AceShowbiz - Cardi B may be facing legal action for her Halloween costume. The "Bodak Yellow" hitmaker was threatened by Italian artist AleXsandro Palombo with a lawsuit over her raunchy artwork depicting Marge Simpson.
The New York native got the idea for this year's Halloween from "The Simpsons", dressing as the fictional family's matriarch. In a series of photos posted to her Instagram account, the "WAP" rapper sported a sexier version of the animated character, painted yellow with sky-high blue hair, rocking a skin-tight green bodysuit and red stilettos.
In a follow-up post, Cardi shared her "Mugler inspired" version of Marge, in which she's seen in the same yellow paint and blue hair, this time wearing a Mugler gown with a cutout detail on the booty.
The original artwork was created by AleXsandro as part of his Marge Simpson Style Icon series, which transformed Marge into a style icon, while reflecting on women's emancipation and gender equality. Reacting to Cardi's Halloween look, the artist said in an Instagram post, "We wrote to Mrs Cardi B and collaborators how come that they never contacted us for authorisation to use the artwork and didn't mention or credit the artist, violating Meta policy about intellectual property rights. Still no answer."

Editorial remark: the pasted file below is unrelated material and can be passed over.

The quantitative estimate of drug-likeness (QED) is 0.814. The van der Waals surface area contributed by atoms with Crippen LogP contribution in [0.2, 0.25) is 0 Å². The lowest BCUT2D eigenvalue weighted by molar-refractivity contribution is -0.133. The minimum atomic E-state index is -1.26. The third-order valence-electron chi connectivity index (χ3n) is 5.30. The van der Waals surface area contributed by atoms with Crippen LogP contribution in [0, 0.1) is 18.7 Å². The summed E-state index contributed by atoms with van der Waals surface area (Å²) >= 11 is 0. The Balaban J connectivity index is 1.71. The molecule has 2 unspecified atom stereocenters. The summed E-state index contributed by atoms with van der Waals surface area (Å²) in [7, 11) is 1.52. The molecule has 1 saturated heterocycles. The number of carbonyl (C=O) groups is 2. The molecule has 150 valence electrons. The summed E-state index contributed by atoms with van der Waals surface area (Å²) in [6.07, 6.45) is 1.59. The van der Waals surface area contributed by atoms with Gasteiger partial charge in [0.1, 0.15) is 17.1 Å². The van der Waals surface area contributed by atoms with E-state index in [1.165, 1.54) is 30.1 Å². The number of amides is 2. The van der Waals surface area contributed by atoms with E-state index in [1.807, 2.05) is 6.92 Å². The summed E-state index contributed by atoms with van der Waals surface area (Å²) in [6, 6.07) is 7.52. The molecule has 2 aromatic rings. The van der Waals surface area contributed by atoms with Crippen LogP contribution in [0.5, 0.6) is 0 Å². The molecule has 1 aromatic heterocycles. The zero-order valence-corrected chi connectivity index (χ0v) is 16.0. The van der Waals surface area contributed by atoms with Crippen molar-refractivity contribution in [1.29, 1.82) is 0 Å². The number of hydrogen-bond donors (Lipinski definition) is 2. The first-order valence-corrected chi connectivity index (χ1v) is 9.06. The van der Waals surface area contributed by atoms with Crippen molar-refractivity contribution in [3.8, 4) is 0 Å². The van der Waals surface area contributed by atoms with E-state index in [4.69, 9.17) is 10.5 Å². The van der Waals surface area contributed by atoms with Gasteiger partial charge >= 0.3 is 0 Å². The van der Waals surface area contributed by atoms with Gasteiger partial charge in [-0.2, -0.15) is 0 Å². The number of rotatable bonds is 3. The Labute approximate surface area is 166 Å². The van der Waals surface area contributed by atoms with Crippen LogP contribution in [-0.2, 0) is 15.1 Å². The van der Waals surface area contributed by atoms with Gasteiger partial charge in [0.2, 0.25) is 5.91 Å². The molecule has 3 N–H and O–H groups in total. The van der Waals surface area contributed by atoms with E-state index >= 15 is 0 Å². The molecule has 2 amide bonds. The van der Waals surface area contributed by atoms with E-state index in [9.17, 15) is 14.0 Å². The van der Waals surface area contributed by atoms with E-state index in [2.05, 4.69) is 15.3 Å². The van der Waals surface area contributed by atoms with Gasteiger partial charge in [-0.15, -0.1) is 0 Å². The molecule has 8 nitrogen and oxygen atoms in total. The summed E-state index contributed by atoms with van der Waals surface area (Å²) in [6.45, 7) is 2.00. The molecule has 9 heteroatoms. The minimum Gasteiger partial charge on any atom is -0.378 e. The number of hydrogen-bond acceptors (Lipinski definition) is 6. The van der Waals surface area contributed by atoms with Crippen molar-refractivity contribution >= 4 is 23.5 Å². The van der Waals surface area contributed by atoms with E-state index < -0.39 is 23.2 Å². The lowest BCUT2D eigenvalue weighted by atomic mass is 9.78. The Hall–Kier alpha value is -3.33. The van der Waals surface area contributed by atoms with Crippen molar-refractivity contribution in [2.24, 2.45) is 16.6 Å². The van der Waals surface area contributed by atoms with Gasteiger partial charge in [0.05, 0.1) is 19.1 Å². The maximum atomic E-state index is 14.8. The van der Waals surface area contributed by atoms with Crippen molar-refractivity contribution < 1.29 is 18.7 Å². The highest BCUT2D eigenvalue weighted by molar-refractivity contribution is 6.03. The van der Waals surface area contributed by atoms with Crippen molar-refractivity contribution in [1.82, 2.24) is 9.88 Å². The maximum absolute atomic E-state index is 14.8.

"The original artwork with Marge Simpson wearing a Thierry Mugler dress that Cardi B published without credits, is a creation of artist aleXsandro Palombo and is part of the 'Marge Simpson Style Icon' series that the Italian artist created in 2013, with the intention of transforming Marge in a style icon; a work of reflection on women's emancipation and gender equality through the most iconic moments of the last 100 years in fashion costume," the post added.
It continued, "Cardi B and her collaborators have used my artwork without any authorization, debasing its original meaning and only to amplify their image with a clear commercial purpose that has nothing to do with that path of social awareness that has always characterized my works." AleXsandro then concluded his message as writing, "(Extra)ordinary people are welcome to use my artworks images for personal and non-commercial purposes. To everyone else: Stop stealing [from] artists."